The program includes a variety of classical and popular music, and celebrates Maestro Hagon’s 60th year as a conductor with a performance of Aaron Copland’s “An Outdoor Overture.”
“I first played the overture under the direction of the composer and in May of 1958 had the opportunity to conduct the overture myself,” said Hagon. “It was the first piece I conducted as a student member of the string bass section of the University of Wisconsin Symphony Orchestra.”
Written in 1938 at the request of Alexander Richter, the orchestra director at the High School of Music and Art in New York for their “American Music for American Youth” program, “An Outdoor Overture” was intended to interest and inspire the near-professional-level musicians at the school. The work is said to contain “some of [Copland’s] finest and most personal music.” Grand, optimistic, lyrical, and energetic, the piece evokes the wide-open spaces of the American West, and set the stage for many of his more famous works.
Another energetic piece on the program is the “1812 Overture,” written in 1880 by Pyotr Ilyich Tchaikovsky to celebrate Russia’s defense against Napoleon’s invading Grande Armée in 1812. Best known for its volley of cannon fire, ringing chimes, and brass fanfare finale, the piece is frequently played on Independence Day, often to the accompaniment of fireworks.
Women are central themes in four selections: Georges Bizet’s “L’Arlesienne,” Claude Debussy’s “The Girl with the Flaxen Hair,” Nikolai Rimsky Korsakov’s “Themes from Scheherazade,” and Styne and Merrill’s “Funny Girl.”
Bizet composed “L’Arlesienne” in 1872 as incidental music to Alphonse Daudet’s play of the same name. The play, about a young man’s love for “the girl from Arles,” a town in Provence, was not successful, but the music, arranged into two suites, continues to be popular. The orchestra will perform two movements from the second suite: Intermezzo and Farandole.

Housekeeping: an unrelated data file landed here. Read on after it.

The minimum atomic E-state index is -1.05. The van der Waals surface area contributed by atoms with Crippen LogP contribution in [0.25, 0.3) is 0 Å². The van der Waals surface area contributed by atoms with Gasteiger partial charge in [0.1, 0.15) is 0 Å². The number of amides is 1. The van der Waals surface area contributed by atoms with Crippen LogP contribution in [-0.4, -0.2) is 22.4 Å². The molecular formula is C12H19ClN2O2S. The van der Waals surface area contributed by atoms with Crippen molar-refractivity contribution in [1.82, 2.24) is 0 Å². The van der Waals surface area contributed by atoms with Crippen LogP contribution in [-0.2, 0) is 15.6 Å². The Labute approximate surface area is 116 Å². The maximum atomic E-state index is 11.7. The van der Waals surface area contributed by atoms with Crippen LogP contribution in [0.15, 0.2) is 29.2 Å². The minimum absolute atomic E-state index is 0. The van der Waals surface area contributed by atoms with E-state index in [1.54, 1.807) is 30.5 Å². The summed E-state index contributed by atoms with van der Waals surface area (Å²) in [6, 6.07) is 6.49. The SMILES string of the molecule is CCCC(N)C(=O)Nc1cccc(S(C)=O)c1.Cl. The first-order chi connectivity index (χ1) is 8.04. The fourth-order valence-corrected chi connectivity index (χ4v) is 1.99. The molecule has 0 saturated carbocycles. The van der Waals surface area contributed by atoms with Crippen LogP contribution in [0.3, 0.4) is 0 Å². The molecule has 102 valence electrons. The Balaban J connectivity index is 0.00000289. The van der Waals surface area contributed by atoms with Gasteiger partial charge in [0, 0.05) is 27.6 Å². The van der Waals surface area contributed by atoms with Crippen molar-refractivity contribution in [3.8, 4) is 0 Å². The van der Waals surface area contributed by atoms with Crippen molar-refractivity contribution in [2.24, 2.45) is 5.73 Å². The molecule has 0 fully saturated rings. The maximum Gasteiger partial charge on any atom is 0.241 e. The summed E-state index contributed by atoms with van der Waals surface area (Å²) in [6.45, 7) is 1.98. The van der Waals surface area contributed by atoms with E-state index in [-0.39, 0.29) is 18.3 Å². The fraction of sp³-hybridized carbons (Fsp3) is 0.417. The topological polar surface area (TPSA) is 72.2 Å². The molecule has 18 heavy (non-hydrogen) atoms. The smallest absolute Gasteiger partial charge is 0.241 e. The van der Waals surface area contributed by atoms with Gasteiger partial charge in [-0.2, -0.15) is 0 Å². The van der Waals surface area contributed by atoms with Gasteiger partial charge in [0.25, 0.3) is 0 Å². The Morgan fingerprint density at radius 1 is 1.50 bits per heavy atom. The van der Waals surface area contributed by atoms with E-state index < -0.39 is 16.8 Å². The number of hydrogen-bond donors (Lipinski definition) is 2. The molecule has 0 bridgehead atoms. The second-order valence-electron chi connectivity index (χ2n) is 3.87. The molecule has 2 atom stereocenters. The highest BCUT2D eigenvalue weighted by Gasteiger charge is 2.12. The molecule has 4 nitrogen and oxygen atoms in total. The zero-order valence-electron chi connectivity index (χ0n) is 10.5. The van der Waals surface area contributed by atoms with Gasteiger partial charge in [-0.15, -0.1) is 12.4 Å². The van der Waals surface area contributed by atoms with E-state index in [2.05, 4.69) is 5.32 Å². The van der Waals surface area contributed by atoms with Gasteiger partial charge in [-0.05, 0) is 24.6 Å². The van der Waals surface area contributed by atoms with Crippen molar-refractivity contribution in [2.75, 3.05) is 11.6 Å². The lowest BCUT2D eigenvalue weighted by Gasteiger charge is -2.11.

“The Girl with the Flaxen Hair,” from Debussy’s first book of Preludes (1909), was named after a poem by Leconte de Lisle and is one of Debussy’s most recorded works. The delicate melody suggests the poet’s love for a beautiful, golden-haired young woman in a summer meadow.
Based on “One Thousand and One Nights” (“Arabian Nights”), “Scheherazade” puts to music four stories that the Sultana Scheherazade told the Sultan Schariar in order to save her own life. The piece combines Russian and Eastern musical themes that conjure a sense of fairy tale adventures.
“Funny Girl,” based on the life of Broadway star, film actress, and comedian Fanny Brice, opened on Broadway in 1964 with Barbra Streisand in the title role. The orchestra will play a medley of favorites from the show, including “People” and “Don’t Rain on My Parade.”
Also on the program are “Swedish Rhapsody” by Hugo Alfvén, a fantasy on several Swedish folk melodies, and “Rosen aus dem Süden” (“Southern Roses”) by Johan Strauss, considered one of his greatest waltzes.
Admission is free. Donations will be accepted. A non-profit organization, Cape Community Orchestra Inc. is supported by private contributions and grants from local and regional institutions including the Cape Cod Melody Tent.
Notes on the Arts